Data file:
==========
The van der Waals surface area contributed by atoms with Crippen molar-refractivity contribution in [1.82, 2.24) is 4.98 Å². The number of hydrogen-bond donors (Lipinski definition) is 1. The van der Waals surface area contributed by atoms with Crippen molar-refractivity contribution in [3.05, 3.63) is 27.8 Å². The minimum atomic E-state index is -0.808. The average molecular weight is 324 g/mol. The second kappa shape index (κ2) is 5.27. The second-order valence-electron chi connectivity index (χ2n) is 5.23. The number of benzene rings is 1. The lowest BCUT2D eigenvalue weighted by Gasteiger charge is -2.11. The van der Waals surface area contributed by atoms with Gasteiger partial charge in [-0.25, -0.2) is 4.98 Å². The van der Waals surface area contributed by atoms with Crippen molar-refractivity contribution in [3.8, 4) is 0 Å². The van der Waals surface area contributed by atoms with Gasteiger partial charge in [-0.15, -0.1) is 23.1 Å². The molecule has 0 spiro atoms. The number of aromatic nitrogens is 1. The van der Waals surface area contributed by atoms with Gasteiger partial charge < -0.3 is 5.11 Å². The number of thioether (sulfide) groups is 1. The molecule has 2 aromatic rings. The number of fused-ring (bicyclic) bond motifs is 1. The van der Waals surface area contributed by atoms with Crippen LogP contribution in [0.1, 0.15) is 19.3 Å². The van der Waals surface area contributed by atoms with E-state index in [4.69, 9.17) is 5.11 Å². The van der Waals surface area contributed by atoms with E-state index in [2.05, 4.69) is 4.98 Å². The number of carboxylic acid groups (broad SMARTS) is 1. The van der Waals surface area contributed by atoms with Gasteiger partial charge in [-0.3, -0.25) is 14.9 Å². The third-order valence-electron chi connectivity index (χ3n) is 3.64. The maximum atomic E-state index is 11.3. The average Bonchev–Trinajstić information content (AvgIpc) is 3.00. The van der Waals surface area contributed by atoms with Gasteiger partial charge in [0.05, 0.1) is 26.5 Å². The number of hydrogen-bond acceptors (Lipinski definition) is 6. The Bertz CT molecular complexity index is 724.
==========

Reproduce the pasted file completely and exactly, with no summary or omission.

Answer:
The van der Waals surface area contributed by atoms with Crippen molar-refractivity contribution in [1.82, 2.24) is 4.98 Å². The number of hydrogen-bond donors (Lipinski definition) is 1. The van der Waals surface area contributed by atoms with Crippen molar-refractivity contribution in [3.05, 3.63) is 27.8 Å². The minimum atomic E-state index is -0.808. The average molecular weight is 324 g/mol. The second kappa shape index (κ2) is 5.27. The second-order valence-electron chi connectivity index (χ2n) is 5.23. The number of benzene rings is 1. The lowest BCUT2D eigenvalue weighted by Gasteiger charge is -2.11. The van der Waals surface area contributed by atoms with Gasteiger partial charge in [-0.25, -0.2) is 4.98 Å². The van der Waals surface area contributed by atoms with Crippen molar-refractivity contribution in [3.8, 4) is 0 Å². The van der Waals surface area contributed by atoms with Gasteiger partial charge in [-0.15, -0.1) is 23.1 Å². The molecule has 0 spiro atoms. The number of aromatic nitrogens is 1. The van der Waals surface area contributed by atoms with Gasteiger partial charge < -0.3 is 5.11 Å². The number of thioether (sulfide) groups is 1. The molecule has 2 aromatic rings. The number of fused-ring (bicyclic) bond motifs is 1. The van der Waals surface area contributed by atoms with Crippen LogP contribution in [0.1, 0.15) is 19.3 Å². The van der Waals surface area contributed by atoms with E-state index in [4.69, 9.17) is 5.11 Å². The van der Waals surface area contributed by atoms with E-state index in [2.05, 4.69) is 4.98 Å². The number of carboxylic acid groups (broad SMARTS) is 1. The van der Waals surface area contributed by atoms with Gasteiger partial charge in [-0.3, -0.25) is 14.9 Å². The third-order valence-electron chi connectivity index (χ3n) is 3.64. The maximum atomic E-state index is 11.3. The average Bonchev–Trinajstić information content (AvgIpc) is 3.00. The van der Waals surface area contributed by atoms with Gasteiger partial charge in [0.05, 0.1) is 26.5 Å². The number of hydrogen-bond acceptors (Lipinski definition) is 6. The Bertz CT molecular complexity index is 724.